Day of Observance, Friday, June 19

To Our Faculty, Staff and Students:

Your strong participation in last week’s Day of Dialogue demonstrated this community’s commitment to engage around issues of race. From implicit bias to institutional racism, health disparities to campus policing, you tackled difficult topics with urgency, empathy and an emphatic desire for meaningful change.

Tragically, national developments since Case Western Reserve’s June 10 event have only underscored the need for action. Just before midnight Friday, an Atlanta police officer shot and killed a 27-year-old Black man, Rayshard Brooks, outside a fast-food restaurant. Two days later in southern Ohio, a small local protest for Black Lives Matter drew hundreds of counter-demonstrators—some armed—spewing slurs and confronting residents.

Still, some signs of progress emerge. The states of New York and Iowa have banned police chokeholds and increased accountability for law enforcement. Atlanta’s mayor issued a series of executive orders to require de-escalation efforts and reduce officers’ use of force, while New York City’s Police Commissioner disbanded anti-crime units involving roughly 600 officers and known for aggressive force—including fatal shootings.

And, as protests and reckonings continue across the country, Confederate statues are coming down and others are starting to step up. NASCAR banned Confederate flags, the NFL acknowledged it was wrong in how it treated protesting players, and major polls show that Americans overwhelmingly believe these recent protests are justified.

Will these examples lead to more substantive advances? Will disparities in health, education, and economic opportunity narrow? And how will our university make the kinds of gains urged during last week’s discussions?

As we considered these and other related questions, we also recognized that this week includes a seminal anniversary in U.S. history, Juneteenth. On June 19, 1865, Union Army Major General Gordon Granger stood in Galveston, Texas, and issued the order declaring “all slaves are free.” As Texas was the last state in the Confederacy to fall, the date of Granger’s declaration has become a national occasion for the celebration of emancipation.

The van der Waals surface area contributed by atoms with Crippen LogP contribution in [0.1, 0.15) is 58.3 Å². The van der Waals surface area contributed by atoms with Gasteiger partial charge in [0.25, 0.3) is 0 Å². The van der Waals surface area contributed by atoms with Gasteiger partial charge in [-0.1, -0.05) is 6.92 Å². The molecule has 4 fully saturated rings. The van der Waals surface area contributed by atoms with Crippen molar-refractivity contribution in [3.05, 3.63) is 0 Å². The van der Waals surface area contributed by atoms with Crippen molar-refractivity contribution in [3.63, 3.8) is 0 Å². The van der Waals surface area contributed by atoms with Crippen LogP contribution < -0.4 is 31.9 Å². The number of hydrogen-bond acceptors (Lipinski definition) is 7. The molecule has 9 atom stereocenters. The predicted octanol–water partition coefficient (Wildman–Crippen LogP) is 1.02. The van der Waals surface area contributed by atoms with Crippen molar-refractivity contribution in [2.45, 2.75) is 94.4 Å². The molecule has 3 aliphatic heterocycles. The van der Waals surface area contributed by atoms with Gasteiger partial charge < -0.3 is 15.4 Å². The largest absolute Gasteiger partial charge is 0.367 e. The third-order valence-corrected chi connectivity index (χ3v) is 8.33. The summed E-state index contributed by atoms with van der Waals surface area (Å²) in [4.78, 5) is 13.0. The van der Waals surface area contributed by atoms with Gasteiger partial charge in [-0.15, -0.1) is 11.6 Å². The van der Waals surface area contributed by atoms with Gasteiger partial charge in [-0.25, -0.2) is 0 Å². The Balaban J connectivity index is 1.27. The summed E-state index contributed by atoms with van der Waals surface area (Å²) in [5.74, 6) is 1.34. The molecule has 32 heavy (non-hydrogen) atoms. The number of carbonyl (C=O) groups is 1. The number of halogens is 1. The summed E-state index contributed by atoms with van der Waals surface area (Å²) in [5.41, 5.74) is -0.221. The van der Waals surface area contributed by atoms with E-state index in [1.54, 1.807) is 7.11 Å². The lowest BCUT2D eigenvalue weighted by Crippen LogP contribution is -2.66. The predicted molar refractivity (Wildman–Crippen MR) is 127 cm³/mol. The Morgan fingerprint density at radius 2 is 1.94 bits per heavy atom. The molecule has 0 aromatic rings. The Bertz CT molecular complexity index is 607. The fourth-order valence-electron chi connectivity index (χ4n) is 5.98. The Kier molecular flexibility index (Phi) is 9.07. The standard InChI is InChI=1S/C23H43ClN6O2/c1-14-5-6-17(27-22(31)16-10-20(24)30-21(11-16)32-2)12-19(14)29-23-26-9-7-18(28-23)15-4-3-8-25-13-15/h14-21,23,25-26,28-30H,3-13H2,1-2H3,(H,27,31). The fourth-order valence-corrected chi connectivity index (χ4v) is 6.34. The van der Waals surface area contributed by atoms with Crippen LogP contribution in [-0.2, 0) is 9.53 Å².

In a year unlike any other we have experienced, Juneteenth has also taken on new meaning. Companies such as Adobe, Nike, Twitter, Target, Buzzfeed and Quicken Loans have announced that the day will be a holiday, while others have said they will close early.

This year, we ask that university offices and programs close or cancel operations this Friday, June 19, for a campus-wide Day of Observance.

Our goal is to give the campus community time to reflect on the issues raised during the Day of Dialogue and nationally in recent weeks. It is an opportunity to read, listen, and learn—and consider next steps for ourselves, and our university.

As part of this observance, we will post recordings of several of the Day of Dialogue discussions on the university’s website, as well as other materials still being finalized. You will receive updates and links later this week.

We recognize that this news comes on short notice, and that some university operations must continue on Friday. In those instances, supervisors need to work with their employees to ensure coverage and/or support for necessary activities—and also ensure that those staff who do work Friday receive another paid day away from work later this month. Determinations regarding classes scheduled for Friday will rest with the instructor for each course.

For now, we thank you again for engaging in the Day of Dialogue last week, and hope your time away from work Friday will offer opportunities for education, information—and inspiration.

Barbara R. Snyder

Ben Vinson III